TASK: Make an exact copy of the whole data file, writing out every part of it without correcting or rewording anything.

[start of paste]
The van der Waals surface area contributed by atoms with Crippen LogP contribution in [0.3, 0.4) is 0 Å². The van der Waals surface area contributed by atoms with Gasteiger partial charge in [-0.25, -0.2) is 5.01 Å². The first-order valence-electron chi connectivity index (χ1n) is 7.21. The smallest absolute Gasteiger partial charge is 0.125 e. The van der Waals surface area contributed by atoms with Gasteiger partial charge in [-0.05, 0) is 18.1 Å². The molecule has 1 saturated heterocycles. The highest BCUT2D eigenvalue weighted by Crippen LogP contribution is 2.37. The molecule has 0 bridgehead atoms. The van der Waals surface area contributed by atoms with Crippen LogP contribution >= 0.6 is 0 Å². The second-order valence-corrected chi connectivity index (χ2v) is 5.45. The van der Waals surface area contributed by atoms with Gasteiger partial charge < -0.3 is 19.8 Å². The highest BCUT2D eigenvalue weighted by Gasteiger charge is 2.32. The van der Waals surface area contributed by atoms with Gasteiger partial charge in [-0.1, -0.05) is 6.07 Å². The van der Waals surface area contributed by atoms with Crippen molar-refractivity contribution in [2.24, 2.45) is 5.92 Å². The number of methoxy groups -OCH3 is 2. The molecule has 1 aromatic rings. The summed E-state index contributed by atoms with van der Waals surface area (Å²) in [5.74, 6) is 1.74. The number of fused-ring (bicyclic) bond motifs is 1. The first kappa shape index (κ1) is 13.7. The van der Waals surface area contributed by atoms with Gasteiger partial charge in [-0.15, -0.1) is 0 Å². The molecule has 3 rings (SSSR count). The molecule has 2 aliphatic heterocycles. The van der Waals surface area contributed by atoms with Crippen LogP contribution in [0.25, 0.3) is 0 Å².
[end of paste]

The van der Waals surface area contributed by atoms with Crippen LogP contribution in [0.3, 0.4) is 0 Å². The van der Waals surface area contributed by atoms with Gasteiger partial charge in [-0.25, -0.2) is 5.01 Å². The first-order valence-electron chi connectivity index (χ1n) is 7.21. The smallest absolute Gasteiger partial charge is 0.125 e. The van der Waals surface area contributed by atoms with Gasteiger partial charge in [-0.05, 0) is 18.1 Å². The molecule has 1 saturated heterocycles. The highest BCUT2D eigenvalue weighted by Crippen LogP contribution is 2.37. The molecule has 0 bridgehead atoms. The van der Waals surface area contributed by atoms with Crippen LogP contribution >= 0.6 is 0 Å². The second-order valence-corrected chi connectivity index (χ2v) is 5.45. The van der Waals surface area contributed by atoms with Gasteiger partial charge < -0.3 is 19.8 Å². The highest BCUT2D eigenvalue weighted by Gasteiger charge is 2.32. The van der Waals surface area contributed by atoms with Gasteiger partial charge in [-0.1, -0.05) is 6.07 Å². The van der Waals surface area contributed by atoms with Crippen molar-refractivity contribution in [2.24, 2.45) is 5.92 Å². The number of methoxy groups -OCH3 is 2. The molecule has 1 aromatic rings. The summed E-state index contributed by atoms with van der Waals surface area (Å²) in [5.74, 6) is 1.74. The number of fused-ring (bicyclic) bond motifs is 1. The first kappa shape index (κ1) is 13.7. The van der Waals surface area contributed by atoms with Gasteiger partial charge in [-0.15, -0.1) is 0 Å². The molecule has 3 rings (SSSR count). The molecule has 2 aliphatic heterocycles. The van der Waals surface area contributed by atoms with Crippen LogP contribution in [0.25, 0.3) is 0 Å².